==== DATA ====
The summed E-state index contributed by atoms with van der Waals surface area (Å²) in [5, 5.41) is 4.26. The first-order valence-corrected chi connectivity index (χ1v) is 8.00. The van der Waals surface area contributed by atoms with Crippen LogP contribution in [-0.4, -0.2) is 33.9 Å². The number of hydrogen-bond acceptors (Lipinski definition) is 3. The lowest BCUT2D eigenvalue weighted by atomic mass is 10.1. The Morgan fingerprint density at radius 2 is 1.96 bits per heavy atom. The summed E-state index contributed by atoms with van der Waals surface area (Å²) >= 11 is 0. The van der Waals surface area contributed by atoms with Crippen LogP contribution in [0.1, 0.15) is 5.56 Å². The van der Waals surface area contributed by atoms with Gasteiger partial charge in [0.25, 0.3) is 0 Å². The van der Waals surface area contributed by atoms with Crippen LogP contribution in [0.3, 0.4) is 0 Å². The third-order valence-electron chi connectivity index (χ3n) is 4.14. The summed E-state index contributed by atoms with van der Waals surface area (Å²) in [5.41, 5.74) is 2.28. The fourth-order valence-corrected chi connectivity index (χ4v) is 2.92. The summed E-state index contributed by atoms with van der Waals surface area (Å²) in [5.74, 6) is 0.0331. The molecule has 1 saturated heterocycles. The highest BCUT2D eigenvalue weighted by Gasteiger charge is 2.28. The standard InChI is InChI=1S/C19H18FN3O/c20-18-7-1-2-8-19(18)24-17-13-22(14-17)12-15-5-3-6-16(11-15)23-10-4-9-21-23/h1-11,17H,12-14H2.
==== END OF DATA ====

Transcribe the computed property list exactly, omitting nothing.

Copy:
The summed E-state index contributed by atoms with van der Waals surface area (Å²) in [5, 5.41) is 4.26. The first-order valence-corrected chi connectivity index (χ1v) is 8.00. The van der Waals surface area contributed by atoms with Crippen LogP contribution in [-0.4, -0.2) is 33.9 Å². The number of hydrogen-bond acceptors (Lipinski definition) is 3. The lowest BCUT2D eigenvalue weighted by atomic mass is 10.1. The Morgan fingerprint density at radius 2 is 1.96 bits per heavy atom. The summed E-state index contributed by atoms with van der Waals surface area (Å²) >= 11 is 0. The van der Waals surface area contributed by atoms with Crippen LogP contribution in [0.1, 0.15) is 5.56 Å². The van der Waals surface area contributed by atoms with Gasteiger partial charge in [0.25, 0.3) is 0 Å². The van der Waals surface area contributed by atoms with Crippen LogP contribution in [0.3, 0.4) is 0 Å². The third-order valence-electron chi connectivity index (χ3n) is 4.14. The summed E-state index contributed by atoms with van der Waals surface area (Å²) in [5.41, 5.74) is 2.28. The fourth-order valence-corrected chi connectivity index (χ4v) is 2.92. The summed E-state index contributed by atoms with van der Waals surface area (Å²) in [5.74, 6) is 0.0331. The molecule has 1 saturated heterocycles. The highest BCUT2D eigenvalue weighted by Gasteiger charge is 2.28. The standard InChI is InChI=1S/C19H18FN3O/c20-18-7-1-2-8-19(18)24-17-13-22(14-17)12-15-5-3-6-16(11-15)23-10-4-9-21-23/h1-11,17H,12-14H2.